Crafting dividend policies early can avoid conflict

ONE of the most important aspects of any business continuity planning is to have pre-agreed rules on to how to deal with predictable issues, particularly control and ownership of the business, before they come up. In many family firms, the lack of a dividend policy is a serious omission at best, and a recipe for shareholder relations disaster.

Conflict in a family business stems from how best to recognize and reward family members for their efforts. By the second or third generation, not every family member will work in the family business. Some have higher financial needs than others. For some, their personal lives are too dependent on some form of family business rewards.

In a Business Spectator article written by Dominic Pelligana, he resonates, “All too often families seek to aggregate remuneration and keep it equal, particularly in the second generation. The next generation wants certainty of amount and level of financial independence. The senior generation does not want to create expectations or create incentives to the next generation’s ‘entitled lifestyle’.”

A suggested solution is to have a form of pre-determined compensation model. Others refer to the model as a pre-agreed dividend policy.

Paying dividends will discourage family members from trying to join the family business for the wrong reasons. Policies should define criteria for dividend distributions, such as linking them to profitability levels, to keep potential competition among family factions from harming the business.

Rather than being a source of conflict, a reasonable dividend policy can reinforce a family’s values and goals for the business.

Pelligana further opines, “The reality is that individuals are equal as family members but may not be equal in terms of position in the company. So in order to promote transparency and fair process, best practice suggests that we separate these roles, as well as the remuneration.”

All too often, senior generation leaders mix and match payouts and, in the process, confuse family members.

The article further cites clear examples on classifying the different forms of remuneration. Below is a handy reference guide for family business leaders:

Managers – market value remuneration and, where appropriate, bonuses for exceeding goals

Directors – a set amount per meeting and effort

Shareholders – an annual dividend based on ownership interests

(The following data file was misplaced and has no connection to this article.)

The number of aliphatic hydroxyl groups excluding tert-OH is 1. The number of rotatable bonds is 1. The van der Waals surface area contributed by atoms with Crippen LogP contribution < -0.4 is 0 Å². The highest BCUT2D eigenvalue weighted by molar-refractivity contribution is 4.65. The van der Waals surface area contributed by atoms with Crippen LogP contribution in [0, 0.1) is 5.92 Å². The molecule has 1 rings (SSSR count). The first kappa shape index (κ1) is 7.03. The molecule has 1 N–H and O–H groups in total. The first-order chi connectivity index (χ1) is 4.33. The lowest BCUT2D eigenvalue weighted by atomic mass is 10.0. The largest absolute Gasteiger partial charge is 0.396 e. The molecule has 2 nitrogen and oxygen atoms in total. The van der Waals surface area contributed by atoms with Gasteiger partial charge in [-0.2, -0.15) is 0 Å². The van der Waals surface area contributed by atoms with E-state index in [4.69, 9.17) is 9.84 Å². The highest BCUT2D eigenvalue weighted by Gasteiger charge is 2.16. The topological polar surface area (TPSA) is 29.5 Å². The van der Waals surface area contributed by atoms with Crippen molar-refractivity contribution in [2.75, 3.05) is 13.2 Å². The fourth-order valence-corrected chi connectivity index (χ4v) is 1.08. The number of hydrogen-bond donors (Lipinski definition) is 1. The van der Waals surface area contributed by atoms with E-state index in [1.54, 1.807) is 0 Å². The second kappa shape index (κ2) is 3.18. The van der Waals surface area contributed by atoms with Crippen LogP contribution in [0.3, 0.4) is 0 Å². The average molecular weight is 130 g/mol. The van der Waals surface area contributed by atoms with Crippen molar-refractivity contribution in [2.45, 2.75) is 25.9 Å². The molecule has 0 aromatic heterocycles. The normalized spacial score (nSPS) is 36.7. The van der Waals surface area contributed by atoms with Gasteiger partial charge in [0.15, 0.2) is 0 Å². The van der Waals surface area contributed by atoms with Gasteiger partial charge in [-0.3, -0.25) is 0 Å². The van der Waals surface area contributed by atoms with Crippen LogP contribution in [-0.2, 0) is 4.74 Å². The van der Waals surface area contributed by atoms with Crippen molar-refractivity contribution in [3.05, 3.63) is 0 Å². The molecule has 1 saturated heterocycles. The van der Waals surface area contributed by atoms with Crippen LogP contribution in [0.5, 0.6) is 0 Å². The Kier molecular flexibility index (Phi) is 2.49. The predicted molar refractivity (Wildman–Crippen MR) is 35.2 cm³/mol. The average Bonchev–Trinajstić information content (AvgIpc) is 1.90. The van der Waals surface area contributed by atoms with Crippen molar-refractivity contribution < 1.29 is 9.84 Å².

By doing it this way, family members are clear on what they are being remunerated for.

So what is a dividend policy?

At its simplest, a dividend reflects the portion of earnings that is not reinvested in a business in a given year, but paid out to owners in the form of current returns. It is the decision to pay out earnings versus retaining and reinvesting them. It includes the following elements:

1. Form of Payout? High or low?

2. Stable or irregular dividends?

3. How frequent?

4. Do we announce the policy?

Setting dividend policy in the family business

Family business practices for dividends or distributions range broadly. In my coaching work in the ASEAN region, I have encountered many family businesses that simply do not have policies for dividend payments. Others distribute all available cash. And for some, they have a pre-determined value at the onset making releases predictable so family members can forecast their family cash flow for the year. There is really no “rule of thumb” to speak of. Ultimately, it all boils down to the financial health of the business.

So what’s a desirable dividend sharing?

What’s right for your family business depends on many factors.

Securing cash and extracting it out of the business in a tax-efficient manner is a function of your accountant and finance people managing the cash flow affairs of the business. But first, cash must be available for distribution. To set a dividend policy, there must be a relatively consistent, level of cash flow.

Once the availability of cash is determined, the question of what to do with that cash arises. Should the money be reinvested in the business? Should it be allocated to make family members/shareholders happy. Is it the CEO/family members’ carrot to shareholders so he/she can stay in the job as head of the family business?

So what is really the formula for dividend payout? During family business conferences where I am invited to share my insights about dividend policies, I am always incessantly bombarded with questions after questions asking me or pleading for a “perfect” dividend model.

Part 2 will cover the best practices in creating a dividend policy.

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